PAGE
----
Author Topic: How do you keep track of your savings?  (Read 5286 times)

Jules13

  • Stubble
  • **
  • Posts: 222
    • January Girl
How do you keep track of your savings?
« on: November 04, 2014, 05:14:40 PM »
Do you have multiple savings/checking accounts with different names?  Use Mint or YNAB?  Excel spreadsheet?

I have had a high interest checking account (though it's gone down in the last year or so) and try to keep up to the max in there, along with 4 savings accounts, but I think that the large amount in my checking is actually hindering my savings ability.  I think it's causing me to not keep track of things as well.

Where do you keep your short term/mid term savings and do you worry about earning interest at all? 

Thx.


peabody58

  • 5 O'Clock Shadow
  • *
  • Posts: 31
  • Age: 61
  • Location: South of Atlanta
  • FIRE 04/2015 @ 57
Re: How do you keep track of your savings?
« Reply #1 on: November 04, 2014, 06:23:03 PM »
I have a very detailed multi-sheet Excel spreadsheet that has been evolving over the past 7 years.  It has our current assets, liability, income and budget sheet; simplified Quarterly assets update; detailed Quarterly assets update sheet; and our retirement planning sheet (projections to age 90). 

SpreadsheetMonkey

  • 5 O'Clock Shadow
  • *
  • Posts: 13
Re: How do you keep track of your savings?
« Reply #2 on: November 04, 2014, 06:58:23 PM »
I use three different tools: one for investments, one for debt, one for cash flow/checking.

For investments, I use Personal Capital.  It isn't perfect because a few accounts (JP Morgan) don't seem to trust it and require a text message verification pretty frequently.  If you dig down, it also buckets quite a few investments as "Unknown" instead of large/small cap, domestic/international, etc.  While the market has been on a tear, it has mostly been an infrequent ego boost.  That number keeps rising!

For debt, I have a pretty comprehensive spreadsheet.  Each tab has a different account (mortgage, student loan, car) that shows the amortization schedule.  I have it set up so that I can enter early payments and watch the balances drop.  It's really useful when I want to forecast when I will pay off debt under different scenarios (i.e. if I pay off the car now and use the monthly payments for student loans instead, how much sooner am I finished?).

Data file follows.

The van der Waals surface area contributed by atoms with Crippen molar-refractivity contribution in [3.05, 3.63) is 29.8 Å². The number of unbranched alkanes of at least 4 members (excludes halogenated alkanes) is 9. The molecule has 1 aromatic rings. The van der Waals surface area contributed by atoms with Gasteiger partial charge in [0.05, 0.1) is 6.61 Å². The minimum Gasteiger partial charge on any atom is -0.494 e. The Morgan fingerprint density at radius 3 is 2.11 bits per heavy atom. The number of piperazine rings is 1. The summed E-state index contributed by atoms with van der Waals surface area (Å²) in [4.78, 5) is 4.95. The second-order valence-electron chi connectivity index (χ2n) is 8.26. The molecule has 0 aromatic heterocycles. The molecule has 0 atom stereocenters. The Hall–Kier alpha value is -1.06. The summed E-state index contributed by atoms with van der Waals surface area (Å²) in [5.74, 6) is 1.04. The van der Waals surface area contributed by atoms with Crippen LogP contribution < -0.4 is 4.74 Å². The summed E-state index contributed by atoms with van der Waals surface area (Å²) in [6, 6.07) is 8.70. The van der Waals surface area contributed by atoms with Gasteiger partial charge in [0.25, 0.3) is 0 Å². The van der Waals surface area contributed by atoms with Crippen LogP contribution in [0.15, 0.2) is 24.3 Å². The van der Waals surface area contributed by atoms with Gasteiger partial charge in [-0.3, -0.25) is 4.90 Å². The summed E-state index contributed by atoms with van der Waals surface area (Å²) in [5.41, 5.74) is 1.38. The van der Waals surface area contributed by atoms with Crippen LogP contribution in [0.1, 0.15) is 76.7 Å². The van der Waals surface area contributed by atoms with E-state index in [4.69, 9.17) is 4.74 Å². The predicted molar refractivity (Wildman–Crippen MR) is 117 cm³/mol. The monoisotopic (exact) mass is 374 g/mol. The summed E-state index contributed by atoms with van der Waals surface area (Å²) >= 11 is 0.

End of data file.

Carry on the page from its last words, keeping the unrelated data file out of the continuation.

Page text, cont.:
For cash flow, I have a spreadsheet that tracks expected inflow/outflow over the year.  I have a schedule for paychecks and monthly expenditures like utilities, mortgage, etc.  At the start of the year, each category has an estimate for every month.  As the year goes by and I have a better idea what those numbers will be, I can update a table and it will tell me where my cash balance will be at the end of the month and end of the year.  So far, it has been within 5% every month.

Zikoris

  • Magnum Stache
  • ******
  • Posts: 3437
  • Age: 32
  • Location: Vancouver, BC
  • Vancouverstachian
Re: How do you keep track of your savings?
« Reply #3 on: November 04, 2014, 06:59:33 PM »
I keep $5000 cash as an emergency fund in a savings account. It earns 1.3% interest, but it's not there to make me money, it's there for peace of mine and dire situations that I can't solve by throwing a credit card at.

I don't have short term or medium term savings. Everything in excess of my spending just gets dumped into my retirement investment accounts. If I want to buy something expensive, I just put it on a credit card and pay it off on my next payday.

I use Mint to track everything, since there are a lot of accounts.

kaetana

  • Bristles
  • ***
  • Posts: 426
  • Location: the Netherlands
Re: How do you keep track of your savings?
« Reply #4 on: November 04, 2014, 07:19:45 PM »
I used to have multiple savings/checking accounts, one for each purpose. For example, I would have "Vacation Savings", "Emergency Savings", "House money", etc. This approach was limited as I wanted many more "buckets" than I could realistically have! Now I use YNAB, which let me minimise the amount of accounts I had while giving me the freedom to create as many "buckets" in the form of budget categories. In this way I know exactly what I have towards each purpose without the hassle of having separated physical accounts and then transferring money between them. I've found YNAB a LOT easier to deal with.

I do track interest, but I don't update it all the time. Depending on the account, I reconcile anywhere from monthly to yearly.

My short term savings are sitting against my mortgage account at the moment, so it saves me interest rather than gaining me interest. If I didn't have a mortgage account, I would probably keep maybe 3-6 months' expenses in a savings account and invest the rest.

SpreadsheetMonkey

  • 5 O'Clock Shadow
  • *
  • Posts: 13
Re: How do you keep track of your savings?
« Reply #5 on: November 04, 2014, 07:20:22 PM »
On second reading, I realized you are asking two questions:
1) How do you keep track of the numbers?
2) What should that number be?

I already answered the first, so here are my thoughts on the amount:

I don't keep as much money in cash as many people seem to target (6-8 months?).  Right now, I have about 3 months of total expenses in cash and do not plan to increase it in the next year.  The reasons I am comfortable with that are:

1) My wife and I have similar paying jobs for large, stable, profitable, corporations in completely different industries.  We are also both considered strong performers within those companies and work in fields that currently have a shortage of workers.  I'm not saying that to pat myself on the back (too much).  I mean that I think our salaries are somewhat diversified and that we face a lower than average risk of losing our jobs
2) Without even considering severance or short term disability payments, we have a month of income coming for previously completed work.  Our payroll systems pay 2 weeks after a 2 week pay period and we both have some unused PTO banked.  That's an extra month of savings that would give us some breathing room unless our two Fortune 100 companies went in to default at the same time.
3) I have family who is willing and able to help if we lost our income(s) because of something like medical emergencies